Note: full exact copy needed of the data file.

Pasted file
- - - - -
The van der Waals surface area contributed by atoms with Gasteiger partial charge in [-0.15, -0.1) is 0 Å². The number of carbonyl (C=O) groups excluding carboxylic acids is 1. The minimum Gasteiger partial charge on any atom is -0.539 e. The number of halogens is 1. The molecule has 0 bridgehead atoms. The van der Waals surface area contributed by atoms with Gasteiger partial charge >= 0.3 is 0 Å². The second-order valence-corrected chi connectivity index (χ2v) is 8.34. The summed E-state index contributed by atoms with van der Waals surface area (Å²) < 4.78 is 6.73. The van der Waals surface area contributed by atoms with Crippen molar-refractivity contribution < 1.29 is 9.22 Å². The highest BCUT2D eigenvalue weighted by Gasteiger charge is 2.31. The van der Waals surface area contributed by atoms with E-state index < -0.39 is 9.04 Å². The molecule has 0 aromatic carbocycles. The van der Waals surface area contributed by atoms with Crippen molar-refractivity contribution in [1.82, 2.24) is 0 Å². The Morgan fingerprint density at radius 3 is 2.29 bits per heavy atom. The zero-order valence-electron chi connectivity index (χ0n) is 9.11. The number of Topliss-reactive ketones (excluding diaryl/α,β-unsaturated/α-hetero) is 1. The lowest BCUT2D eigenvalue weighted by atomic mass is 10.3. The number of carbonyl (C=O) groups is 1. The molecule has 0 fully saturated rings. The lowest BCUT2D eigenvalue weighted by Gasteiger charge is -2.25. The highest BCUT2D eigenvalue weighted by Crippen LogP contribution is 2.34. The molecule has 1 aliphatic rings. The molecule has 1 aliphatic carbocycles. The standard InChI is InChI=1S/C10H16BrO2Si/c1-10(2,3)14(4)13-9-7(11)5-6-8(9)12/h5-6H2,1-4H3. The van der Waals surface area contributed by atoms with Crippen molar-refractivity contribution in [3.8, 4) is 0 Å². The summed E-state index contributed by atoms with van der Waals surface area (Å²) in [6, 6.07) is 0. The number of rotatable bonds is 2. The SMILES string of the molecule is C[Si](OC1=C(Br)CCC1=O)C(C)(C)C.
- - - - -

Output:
The van der Waals surface area contributed by atoms with Gasteiger partial charge in [-0.15, -0.1) is 0 Å². The number of carbonyl (C=O) groups excluding carboxylic acids is 1. The minimum Gasteiger partial charge on any atom is -0.539 e. The number of halogens is 1. The molecule has 0 bridgehead atoms. The van der Waals surface area contributed by atoms with Gasteiger partial charge >= 0.3 is 0 Å². The second-order valence-corrected chi connectivity index (χ2v) is 8.34. The summed E-state index contributed by atoms with van der Waals surface area (Å²) < 4.78 is 6.73. The van der Waals surface area contributed by atoms with Crippen molar-refractivity contribution < 1.29 is 9.22 Å². The highest BCUT2D eigenvalue weighted by Gasteiger charge is 2.31. The van der Waals surface area contributed by atoms with E-state index < -0.39 is 9.04 Å². The molecule has 0 aromatic carbocycles. The van der Waals surface area contributed by atoms with Crippen molar-refractivity contribution in [1.82, 2.24) is 0 Å². The Morgan fingerprint density at radius 3 is 2.29 bits per heavy atom. The zero-order valence-electron chi connectivity index (χ0n) is 9.11. The number of Topliss-reactive ketones (excluding diaryl/α,β-unsaturated/α-hetero) is 1. The lowest BCUT2D eigenvalue weighted by atomic mass is 10.3. The number of carbonyl (C=O) groups is 1. The molecule has 0 fully saturated rings. The lowest BCUT2D eigenvalue weighted by Gasteiger charge is -2.25. The highest BCUT2D eigenvalue weighted by Crippen LogP contribution is 2.34. The molecule has 1 aliphatic rings. The molecule has 1 aliphatic carbocycles. The standard InChI is InChI=1S/C10H16BrO2Si/c1-10(2,3)14(4)13-9-7(11)5-6-8(9)12/h5-6H2,1-4H3. The van der Waals surface area contributed by atoms with Crippen molar-refractivity contribution in [3.8, 4) is 0 Å². The summed E-state index contributed by atoms with van der Waals surface area (Å²) in [6, 6.07) is 0. The number of rotatable bonds is 2. The SMILES string of the molecule is C[Si](OC1=C(Br)CCC1=O)C(C)(C)C.